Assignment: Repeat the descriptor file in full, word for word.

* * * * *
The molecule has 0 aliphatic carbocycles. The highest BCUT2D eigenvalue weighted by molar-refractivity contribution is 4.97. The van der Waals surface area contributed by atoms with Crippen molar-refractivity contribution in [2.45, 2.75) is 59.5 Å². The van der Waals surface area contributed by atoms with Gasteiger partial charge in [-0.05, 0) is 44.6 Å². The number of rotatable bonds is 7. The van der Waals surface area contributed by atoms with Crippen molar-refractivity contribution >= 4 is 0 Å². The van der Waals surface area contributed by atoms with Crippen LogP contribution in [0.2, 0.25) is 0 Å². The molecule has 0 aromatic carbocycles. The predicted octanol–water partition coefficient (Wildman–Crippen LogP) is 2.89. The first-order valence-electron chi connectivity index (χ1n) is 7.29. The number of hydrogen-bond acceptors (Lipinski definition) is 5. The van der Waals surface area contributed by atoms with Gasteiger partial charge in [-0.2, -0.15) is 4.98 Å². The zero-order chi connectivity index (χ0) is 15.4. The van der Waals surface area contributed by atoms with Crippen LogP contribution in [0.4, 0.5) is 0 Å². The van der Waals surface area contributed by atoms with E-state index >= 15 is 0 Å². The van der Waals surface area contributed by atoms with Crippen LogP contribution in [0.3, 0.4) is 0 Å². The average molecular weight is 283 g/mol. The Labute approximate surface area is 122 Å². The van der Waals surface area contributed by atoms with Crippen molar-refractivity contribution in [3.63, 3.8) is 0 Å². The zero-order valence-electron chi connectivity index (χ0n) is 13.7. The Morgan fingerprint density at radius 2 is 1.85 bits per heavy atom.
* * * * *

The molecule has 0 aliphatic carbocycles. The highest BCUT2D eigenvalue weighted by molar-refractivity contribution is 4.97. The van der Waals surface area contributed by atoms with Crippen molar-refractivity contribution in [2.45, 2.75) is 59.5 Å². The van der Waals surface area contributed by atoms with Gasteiger partial charge in [-0.05, 0) is 44.6 Å². The number of rotatable bonds is 7. The van der Waals surface area contributed by atoms with Crippen molar-refractivity contribution >= 4 is 0 Å². The van der Waals surface area contributed by atoms with Crippen LogP contribution in [0.2, 0.25) is 0 Å². The molecule has 0 aromatic carbocycles. The predicted octanol–water partition coefficient (Wildman–Crippen LogP) is 2.89. The first-order valence-electron chi connectivity index (χ1n) is 7.29. The number of hydrogen-bond acceptors (Lipinski definition) is 5. The van der Waals surface area contributed by atoms with Gasteiger partial charge in [-0.2, -0.15) is 4.98 Å². The zero-order chi connectivity index (χ0) is 15.4. The van der Waals surface area contributed by atoms with Crippen LogP contribution in [0.4, 0.5) is 0 Å². The van der Waals surface area contributed by atoms with E-state index >= 15 is 0 Å². The van der Waals surface area contributed by atoms with Crippen LogP contribution in [0.3, 0.4) is 0 Å². The average molecular weight is 283 g/mol. The Labute approximate surface area is 122 Å². The van der Waals surface area contributed by atoms with Crippen molar-refractivity contribution in [3.63, 3.8) is 0 Å². The zero-order valence-electron chi connectivity index (χ0n) is 13.7. The Morgan fingerprint density at radius 2 is 1.85 bits per heavy atom.